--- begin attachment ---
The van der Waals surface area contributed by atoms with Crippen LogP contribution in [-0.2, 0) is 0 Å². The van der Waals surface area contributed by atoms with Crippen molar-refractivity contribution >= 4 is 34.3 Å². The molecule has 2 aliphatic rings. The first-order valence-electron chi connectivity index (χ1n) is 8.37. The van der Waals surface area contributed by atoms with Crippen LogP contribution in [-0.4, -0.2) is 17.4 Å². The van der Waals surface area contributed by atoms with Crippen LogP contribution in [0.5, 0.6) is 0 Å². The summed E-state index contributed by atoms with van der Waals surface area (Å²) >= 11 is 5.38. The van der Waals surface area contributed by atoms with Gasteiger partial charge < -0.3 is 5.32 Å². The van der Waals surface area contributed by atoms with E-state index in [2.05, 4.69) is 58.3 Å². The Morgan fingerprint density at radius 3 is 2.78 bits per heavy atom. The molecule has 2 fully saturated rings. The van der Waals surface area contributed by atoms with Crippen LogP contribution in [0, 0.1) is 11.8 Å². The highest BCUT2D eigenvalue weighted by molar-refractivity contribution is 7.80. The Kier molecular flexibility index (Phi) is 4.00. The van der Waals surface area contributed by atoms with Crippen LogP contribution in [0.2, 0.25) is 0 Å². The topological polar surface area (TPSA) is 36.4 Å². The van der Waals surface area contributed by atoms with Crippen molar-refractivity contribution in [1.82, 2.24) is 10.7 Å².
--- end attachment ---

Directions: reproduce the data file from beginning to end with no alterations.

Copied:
The van der Waals surface area contributed by atoms with Crippen LogP contribution in [-0.2, 0) is 0 Å². The van der Waals surface area contributed by atoms with Crippen molar-refractivity contribution >= 4 is 34.3 Å². The molecule has 2 aliphatic rings. The first-order valence-electron chi connectivity index (χ1n) is 8.37. The van der Waals surface area contributed by atoms with Crippen LogP contribution in [-0.4, -0.2) is 17.4 Å². The van der Waals surface area contributed by atoms with Crippen LogP contribution in [0.5, 0.6) is 0 Å². The summed E-state index contributed by atoms with van der Waals surface area (Å²) >= 11 is 5.38. The van der Waals surface area contributed by atoms with Gasteiger partial charge < -0.3 is 5.32 Å². The van der Waals surface area contributed by atoms with E-state index in [2.05, 4.69) is 58.3 Å². The Morgan fingerprint density at radius 3 is 2.78 bits per heavy atom. The molecule has 2 fully saturated rings. The van der Waals surface area contributed by atoms with Crippen LogP contribution in [0, 0.1) is 11.8 Å². The highest BCUT2D eigenvalue weighted by molar-refractivity contribution is 7.80. The Kier molecular flexibility index (Phi) is 4.00. The van der Waals surface area contributed by atoms with Crippen LogP contribution in [0.2, 0.25) is 0 Å². The topological polar surface area (TPSA) is 36.4 Å². The van der Waals surface area contributed by atoms with Crippen molar-refractivity contribution in [1.82, 2.24) is 10.7 Å².